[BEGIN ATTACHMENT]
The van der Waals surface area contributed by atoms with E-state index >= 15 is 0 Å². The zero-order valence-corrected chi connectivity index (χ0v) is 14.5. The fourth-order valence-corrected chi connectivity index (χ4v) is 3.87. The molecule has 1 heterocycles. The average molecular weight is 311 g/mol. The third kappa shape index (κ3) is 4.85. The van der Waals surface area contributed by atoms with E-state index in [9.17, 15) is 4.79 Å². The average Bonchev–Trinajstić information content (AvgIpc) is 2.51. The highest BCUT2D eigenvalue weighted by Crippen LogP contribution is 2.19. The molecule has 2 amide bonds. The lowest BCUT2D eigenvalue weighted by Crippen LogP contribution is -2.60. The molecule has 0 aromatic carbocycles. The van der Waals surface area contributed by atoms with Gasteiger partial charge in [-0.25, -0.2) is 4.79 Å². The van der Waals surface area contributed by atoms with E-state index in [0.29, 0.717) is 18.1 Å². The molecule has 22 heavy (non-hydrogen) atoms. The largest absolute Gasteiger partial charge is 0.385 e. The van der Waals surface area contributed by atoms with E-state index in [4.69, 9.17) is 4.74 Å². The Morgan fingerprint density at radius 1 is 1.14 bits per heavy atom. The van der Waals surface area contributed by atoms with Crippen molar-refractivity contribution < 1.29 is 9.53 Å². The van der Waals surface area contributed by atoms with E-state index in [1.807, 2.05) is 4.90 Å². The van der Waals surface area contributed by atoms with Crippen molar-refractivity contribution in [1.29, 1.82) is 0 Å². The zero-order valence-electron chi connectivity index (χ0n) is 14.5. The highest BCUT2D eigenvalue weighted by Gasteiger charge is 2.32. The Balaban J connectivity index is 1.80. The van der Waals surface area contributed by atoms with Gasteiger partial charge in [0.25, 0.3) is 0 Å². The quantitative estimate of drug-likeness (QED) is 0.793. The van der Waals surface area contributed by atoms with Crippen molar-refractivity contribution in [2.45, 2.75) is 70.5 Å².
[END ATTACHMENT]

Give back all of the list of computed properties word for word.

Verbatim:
The van der Waals surface area contributed by atoms with E-state index >= 15 is 0 Å². The zero-order valence-corrected chi connectivity index (χ0v) is 14.5. The fourth-order valence-corrected chi connectivity index (χ4v) is 3.87. The molecule has 1 heterocycles. The average molecular weight is 311 g/mol. The third kappa shape index (κ3) is 4.85. The van der Waals surface area contributed by atoms with E-state index in [9.17, 15) is 4.79 Å². The average Bonchev–Trinajstić information content (AvgIpc) is 2.51. The highest BCUT2D eigenvalue weighted by Crippen LogP contribution is 2.19. The molecule has 2 amide bonds. The lowest BCUT2D eigenvalue weighted by Crippen LogP contribution is -2.60. The molecule has 0 aromatic carbocycles. The van der Waals surface area contributed by atoms with Gasteiger partial charge in [-0.25, -0.2) is 4.79 Å². The van der Waals surface area contributed by atoms with E-state index in [0.29, 0.717) is 18.1 Å². The molecule has 22 heavy (non-hydrogen) atoms. The largest absolute Gasteiger partial charge is 0.385 e. The van der Waals surface area contributed by atoms with E-state index in [4.69, 9.17) is 4.74 Å². The Morgan fingerprint density at radius 1 is 1.14 bits per heavy atom. The van der Waals surface area contributed by atoms with Crippen molar-refractivity contribution < 1.29 is 9.53 Å². The van der Waals surface area contributed by atoms with E-state index in [1.807, 2.05) is 4.90 Å². The van der Waals surface area contributed by atoms with Crippen molar-refractivity contribution in [1.29, 1.82) is 0 Å². The zero-order valence-electron chi connectivity index (χ0n) is 14.5. The highest BCUT2D eigenvalue weighted by Gasteiger charge is 2.32. The Balaban J connectivity index is 1.80. The van der Waals surface area contributed by atoms with Gasteiger partial charge in [0.25, 0.3) is 0 Å². The quantitative estimate of drug-likeness (QED) is 0.793. The van der Waals surface area contributed by atoms with Crippen molar-refractivity contribution in [2.45, 2.75) is 70.5 Å².